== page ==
The California Department of Corrections and Rehabilitation manages more than thirty prisons in the state with a combined inmate population of over 130,000. The California Department of State Hospitals also runs five state hospitals, housing mental health patients who have some involvement in the criminal justice system.
As part of restorative justice, it is important that people living in these facilities have their religious needs met. Catholic Chaplains do just that.
Chaplain Teddy Harder has worked at California Rehabilitation Center in Norco for ten years. One of California’s oldest institutions, it houses about 3,000 inmates. Chaplain Harder provides spiritual support to inmates through counseling, small workshops, retreats and more. He said one of the most rewarding parts of his job is the ability to see life from a different vantage point.
“Everyone you talk with here is on a whole different level. The average conversation is much deeper,” he explained. Chaplain Harder was recently recognized by the warden for receiving “Exceeding Standards” in his performance evaluation. This is no surprise since he has dedicated his life to helping those who are incarcerated. A chef in his native Denmark, Chaplain Harder was visiting California on vacation and met the Missionaries of Charity Brothers. This meeting resonated with him and led him to move to Southern California and live with them. “It was supposed to be a couple of months and it ended up being seven years,” Chaplain Harder said. He volunteered at juvenile hall during this time and found his calling. He also worked as Chaplain at a county jail facility and at a youth authority prior to his current position. Chaplain Harder believes it’s important that inmates’ stories be heard by the community. “For us not to know their stories, we are missing out on something beautiful. The chaplain can bring these stories to the outside world,” he said.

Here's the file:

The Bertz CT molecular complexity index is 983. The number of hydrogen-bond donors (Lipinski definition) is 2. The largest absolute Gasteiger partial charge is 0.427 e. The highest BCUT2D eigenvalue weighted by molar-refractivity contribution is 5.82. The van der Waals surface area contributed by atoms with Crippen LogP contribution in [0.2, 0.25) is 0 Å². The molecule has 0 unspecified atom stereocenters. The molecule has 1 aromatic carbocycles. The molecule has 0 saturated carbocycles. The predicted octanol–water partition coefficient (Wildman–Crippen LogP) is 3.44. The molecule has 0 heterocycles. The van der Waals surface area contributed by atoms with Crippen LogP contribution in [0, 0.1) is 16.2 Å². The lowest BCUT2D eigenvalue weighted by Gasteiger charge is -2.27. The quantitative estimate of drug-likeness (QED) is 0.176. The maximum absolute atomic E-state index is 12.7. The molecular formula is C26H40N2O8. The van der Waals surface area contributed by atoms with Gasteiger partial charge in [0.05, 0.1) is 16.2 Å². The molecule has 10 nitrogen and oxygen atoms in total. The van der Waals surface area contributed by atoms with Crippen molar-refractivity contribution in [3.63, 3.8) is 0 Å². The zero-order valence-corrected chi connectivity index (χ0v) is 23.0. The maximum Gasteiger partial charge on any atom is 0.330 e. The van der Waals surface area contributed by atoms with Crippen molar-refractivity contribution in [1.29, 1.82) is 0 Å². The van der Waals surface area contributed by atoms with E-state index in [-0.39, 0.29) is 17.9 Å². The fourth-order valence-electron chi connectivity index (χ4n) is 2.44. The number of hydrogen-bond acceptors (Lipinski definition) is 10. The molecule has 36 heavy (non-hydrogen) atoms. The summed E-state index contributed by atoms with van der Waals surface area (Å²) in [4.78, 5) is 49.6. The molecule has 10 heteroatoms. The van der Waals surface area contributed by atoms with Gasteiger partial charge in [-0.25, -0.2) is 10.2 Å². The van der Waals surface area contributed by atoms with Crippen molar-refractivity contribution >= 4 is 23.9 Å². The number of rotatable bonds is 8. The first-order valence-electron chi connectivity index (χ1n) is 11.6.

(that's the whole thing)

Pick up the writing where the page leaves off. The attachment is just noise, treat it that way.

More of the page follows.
Central California Women’s Facility in Chowchilla is the largest female correctional facility in the state and also houses the women of death row.
Chaplain Rosa Guembe has worked there for just under a year but has been involved with prison ministry for many years, both as a volunteer and as chaplain at California State Prison, Corcoran.
“As a volunteer and as a chaplain, it has taught me to appreciate so many more things in life,” Chaplain Guembe said. She provides inmates with spiritual support such as counseling, weekly services, bible studies and other services.
Chaplain Guembe is also starting a 15-week long Prayer and Life Workshop, consisting of daily meditation, journal keeping and more. Chaplain Guembe said many inmates are yearning to do well, and it’s her job to help them.
“All men and women who are incarcerated want to rebuild their lives,” she said.
For almost four years, Chaplain Steve Gomez has worked at Patton State Hospital, a facility with about 1500 patients in San Bernardino County. He also began his career as a volunteer and has always felt a strong presence of God through prison ministry.
“It’s a good time to be in the ministry because we get a lot of support from Pope Francis,” Chaplain Gomez said, referring to the many visits the Pope makes to institutions worldwide.
At Patton, Chaplain Gomez helps patients with the process of healing through God’s love. He provides spiritual counseling and facilitates prayer groups where patients can share and learn from each other, hopefully improving their mental health. Chaplain Gomez finds it important to make sure he’s connecting with patients and helping them on their journey of healing. “We all mostly search for God in tough situations. Their situation doesn’t make that less,” he said.